What’s your vision of commercial software? Is it a minimum viable product? Probably not.

Let’s be honest…you’re probably thinking of some big, magical package full of sparkles and rainbows that does everything your customers could possibly want. One that emits loud CHA-CHING! sounds periodically and sets your stock soaring with Wall Street adulation.

Yes, that’s a wonderful vision. And maybe you’ll get there, someday.

But the truth is, you probably won’t want to.

Why not? Because that vision exists only in your imagination. It’s not what the market wants, needs, or would support.

So instead, you’re going to start your development by cutting that vision all the way down to an itty bitty piece of its former glory. We call this smallest possible form of your software the minimum viable product, or MVP.

Why on Earth would you do that?

Because when it comes to building software, starting with less can definitely earn you more.

What is a Minimum Viable Product?

Techopedia defines a minimum viable product as follows:

“A minimum viable product (MVP) is a development technique in which a new product or website is developed with sufficient features to satisfy early adopters. The final, complete set of features is only designed and developed after considering feedback from the product’s initial users.”

Instead of launching a product when it’s “done” – fully featured and encompassing everything laid out in a detailed project scope – you launch it as soon as you can. As soon as you can AND get those early adopters to actually buy it, to be precise.

In other words, a minimum viable product is the quickest route toward getting a sellable app to market.

How Small is Small?

Eric Ries, who popularized the term, had this to say:

“Take what you think your minimum viable product is and cut it in half. And then cut it in half two more times.”

That’s just 1/8th the size of the “barebones” version you were considering.

Size alone is not the criteria, however. It still has to provide value. LeanStack tightens the definition by noting: “A Minimum Viable Product is the smallest thing you can build that delivers customer value (and as a bonus captures some of that value back).”

Some of our clients have used minimum lovable product to describe this early version, which I think sums it up pretty well!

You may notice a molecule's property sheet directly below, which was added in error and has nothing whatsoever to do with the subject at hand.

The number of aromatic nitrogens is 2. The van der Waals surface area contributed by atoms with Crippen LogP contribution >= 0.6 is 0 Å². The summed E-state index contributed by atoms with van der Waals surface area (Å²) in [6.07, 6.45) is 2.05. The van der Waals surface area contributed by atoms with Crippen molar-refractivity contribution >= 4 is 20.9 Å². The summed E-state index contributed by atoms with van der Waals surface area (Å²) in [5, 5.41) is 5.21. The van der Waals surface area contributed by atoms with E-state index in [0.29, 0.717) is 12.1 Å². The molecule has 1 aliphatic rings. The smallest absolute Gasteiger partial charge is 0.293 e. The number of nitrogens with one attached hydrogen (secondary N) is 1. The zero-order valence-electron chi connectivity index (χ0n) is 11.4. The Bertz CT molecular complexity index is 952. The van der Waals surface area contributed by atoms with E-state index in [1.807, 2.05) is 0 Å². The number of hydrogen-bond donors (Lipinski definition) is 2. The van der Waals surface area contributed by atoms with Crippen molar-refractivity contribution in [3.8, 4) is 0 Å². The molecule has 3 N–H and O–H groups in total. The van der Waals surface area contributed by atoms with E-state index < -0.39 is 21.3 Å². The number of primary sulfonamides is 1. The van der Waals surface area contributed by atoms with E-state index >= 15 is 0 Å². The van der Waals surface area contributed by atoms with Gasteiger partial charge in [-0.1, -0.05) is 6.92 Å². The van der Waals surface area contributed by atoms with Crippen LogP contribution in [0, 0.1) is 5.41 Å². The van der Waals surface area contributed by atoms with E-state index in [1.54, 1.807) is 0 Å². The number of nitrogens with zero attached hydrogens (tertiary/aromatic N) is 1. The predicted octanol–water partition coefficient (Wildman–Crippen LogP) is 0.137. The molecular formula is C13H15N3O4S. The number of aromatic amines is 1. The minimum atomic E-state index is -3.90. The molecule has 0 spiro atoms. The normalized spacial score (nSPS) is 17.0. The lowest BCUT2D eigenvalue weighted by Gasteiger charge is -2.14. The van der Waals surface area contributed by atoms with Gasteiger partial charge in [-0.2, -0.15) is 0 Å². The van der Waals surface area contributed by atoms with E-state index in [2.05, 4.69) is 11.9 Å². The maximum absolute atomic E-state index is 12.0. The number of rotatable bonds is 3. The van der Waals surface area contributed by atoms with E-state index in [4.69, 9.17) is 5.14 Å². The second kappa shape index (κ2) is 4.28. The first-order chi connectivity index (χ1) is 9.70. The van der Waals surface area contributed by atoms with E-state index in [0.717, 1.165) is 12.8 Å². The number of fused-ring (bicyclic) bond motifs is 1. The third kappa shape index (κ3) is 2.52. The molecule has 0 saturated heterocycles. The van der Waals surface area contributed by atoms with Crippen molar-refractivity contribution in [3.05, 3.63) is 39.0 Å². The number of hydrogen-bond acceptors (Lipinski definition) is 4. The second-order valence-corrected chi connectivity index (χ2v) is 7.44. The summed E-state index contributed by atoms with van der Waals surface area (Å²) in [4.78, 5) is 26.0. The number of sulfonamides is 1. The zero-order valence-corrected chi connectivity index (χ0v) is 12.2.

How Does Starting Small Yield More?

How does starting with an MVP lead to a more successful product?

Think of your software vision as a hypothesis. Your hypothesis is that customers will want the product you’re setting out to build. But that can’t be proven until someone spends money on your product. So when do you want your proof? Early in the process, when you’re flexible enough to change? Or at the very end, when all your cards are played?

Here are five reasons why starting small with a minimum viable product is the best choice:

1. Get to market quicker

With an MVP, you can get to market quicker and start building your customer base sooner. You can scoop up early adopters, forestall competitors with similar ideas, and earn your first slice of market share that much sooner.

2. Start gaining business intelligence

Obtaining good information can help you make good decisions, right? Well, that’s exactly what an MVP does. Publishing an MVP provides you with real purchasing behaviors, customer feedback, usage observations, and more – all of which can be used to fine tune your development to better match your customers’ needs.

3. Always building the next most important thing

With the information you earned from the previous point, you’ll know what to build next. You want to build features that matter most to customers. The good news is, if you follow a Scrum-based development process, you can re-prioritize your product backlog every four to six weeks. That means that whatever your direction du jour is – whether it’s customer or business leadership driven – you can easily start working on that next most important thing.

4. Flexibility to change direction

The winds of business can shift rapidly, and so, too, can the priorities of your management. Market forces, competition, new technologies, and regulations can all wreak havoc with carefully laid plans. Starting with a minimum viable product, however, maintains your flexibility. It allows you to pivot with each and every one of those changes, by incorporating new priorities as early as your next production sprint.

5. Reduce project costs

This one’s a “biggie.” Many software developers sink tons of money into features they think are important but that customers really don’t care about. Or at least, they’re not willing to pay for. The smaller your minimum viable product is, the less potential for wasted effort. Once you’ve placed a product into customers’ hands, you can follow their lead as to what’s important. Features you might have thought to be important might never land on the priority list – saving you the time and cost of building them.

Less Guesswork, More Value

The MVP process packs the most value possible (ironically, another MVP acronym) into every production sprint. Developing a minimum viable product and evolving your software with Scrum yields more real market value every step of the way – no matter what point in time you choose.

If you’d like to build the minimum viable product for your next software project, Ascendle’s world-class team of specialists is ready to help.

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